PAs are trained at the master’s degree level. There are currently over 260 PA programs in the country. Admission is highly competitive, requiring a bachelor’s degree, completion of prerequisite courses. On average, incoming PA students bring with them more than 3,000 hours of direct patient contact experience, having worked previously in a medical profession. PA programs are approximately 27 months (three academic years). The PA school curriculum is modeled on the medical school curriculum that involves both didactic and clinical education training. In the didactic phase, students take courses in basic medical sciences, behavioral sciences, and behavioral ethics. In the clinical phase, students complete more than 2,000 hours of clinical rotations in medical and surgical disciplines, including family care, internal medicine, obstetrics and gynecology, pediatrics, general surgery, emergency medicine, psychiatry, and other fields such as dermatology. Upon graduation from an accredited PA program, they must pass a national certification exam and maintain their certification by completing 100 hours of continuing medical education (CME) every two years and a recertification exam every 10 years.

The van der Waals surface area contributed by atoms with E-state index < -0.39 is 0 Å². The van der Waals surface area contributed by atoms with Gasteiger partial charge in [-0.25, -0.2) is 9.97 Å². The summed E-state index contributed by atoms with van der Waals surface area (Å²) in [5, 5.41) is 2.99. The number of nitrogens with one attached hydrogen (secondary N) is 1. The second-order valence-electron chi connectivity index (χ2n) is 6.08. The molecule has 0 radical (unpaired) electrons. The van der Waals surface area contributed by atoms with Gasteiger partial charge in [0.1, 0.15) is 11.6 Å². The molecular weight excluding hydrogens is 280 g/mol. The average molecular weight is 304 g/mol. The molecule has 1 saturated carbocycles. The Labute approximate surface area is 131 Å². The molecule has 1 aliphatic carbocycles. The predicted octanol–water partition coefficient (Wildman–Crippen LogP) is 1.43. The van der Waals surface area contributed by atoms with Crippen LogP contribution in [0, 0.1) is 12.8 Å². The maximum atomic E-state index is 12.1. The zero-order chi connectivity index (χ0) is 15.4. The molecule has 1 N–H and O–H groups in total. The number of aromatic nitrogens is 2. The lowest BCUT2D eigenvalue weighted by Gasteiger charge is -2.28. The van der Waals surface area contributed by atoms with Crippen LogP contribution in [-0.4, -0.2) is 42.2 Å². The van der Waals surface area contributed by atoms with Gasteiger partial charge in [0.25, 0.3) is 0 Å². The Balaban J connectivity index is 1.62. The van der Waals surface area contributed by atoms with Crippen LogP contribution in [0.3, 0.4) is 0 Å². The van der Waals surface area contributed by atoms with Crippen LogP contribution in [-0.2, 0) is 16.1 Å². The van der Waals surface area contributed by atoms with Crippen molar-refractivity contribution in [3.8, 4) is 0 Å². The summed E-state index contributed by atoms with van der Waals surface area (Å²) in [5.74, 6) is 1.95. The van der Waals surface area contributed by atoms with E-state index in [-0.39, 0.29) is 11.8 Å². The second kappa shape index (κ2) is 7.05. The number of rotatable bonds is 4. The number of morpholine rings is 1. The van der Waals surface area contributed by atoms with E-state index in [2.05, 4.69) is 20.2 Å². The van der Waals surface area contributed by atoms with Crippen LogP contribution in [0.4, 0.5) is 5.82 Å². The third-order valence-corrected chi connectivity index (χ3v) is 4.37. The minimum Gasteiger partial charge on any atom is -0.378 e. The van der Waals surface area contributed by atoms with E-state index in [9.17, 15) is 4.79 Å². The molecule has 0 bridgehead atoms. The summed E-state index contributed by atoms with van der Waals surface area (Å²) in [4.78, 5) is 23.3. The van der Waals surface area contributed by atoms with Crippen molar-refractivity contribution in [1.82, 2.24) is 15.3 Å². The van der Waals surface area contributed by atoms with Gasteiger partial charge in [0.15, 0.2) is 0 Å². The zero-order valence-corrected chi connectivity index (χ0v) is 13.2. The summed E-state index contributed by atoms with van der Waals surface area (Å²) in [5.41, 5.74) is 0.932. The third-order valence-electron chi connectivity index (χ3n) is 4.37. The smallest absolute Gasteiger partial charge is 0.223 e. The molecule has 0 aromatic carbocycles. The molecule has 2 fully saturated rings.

Where do physician assistants work?
Physician assistants can work in practically every healthcare setting, including medical offices, hospitals, nursing homes, community health centers, and many more. As PAs expand in their roles, so do the sub-specialties within this group of practitioners. They are no longer limited to internal medicine or family practice. One can find PAs in CV surgery, radiation oncology, plastic surgery, dermatology, among other areas
How are PAs part of my dermatology care at Village Dermatology?
At Village Dermatology, we have two physician assistants, Amanda Lanier PA-C and Kelly Fordham PA-C. Our PAs are highly trained and can function as your main dermatology provider no matter the reason that you come in. For example, they can see you for your skin cancer screening, and if you require biopsies or other treatment, they can perform these procedures. They can also diagnose and treat many different medical conditions, including acne, rosacea, psoriasis, eczema, and many others. At Village Dermatology, they are also able to perform numerous cosmetic procedures, including chemical peels, lasers, and microneedling, just to name a few.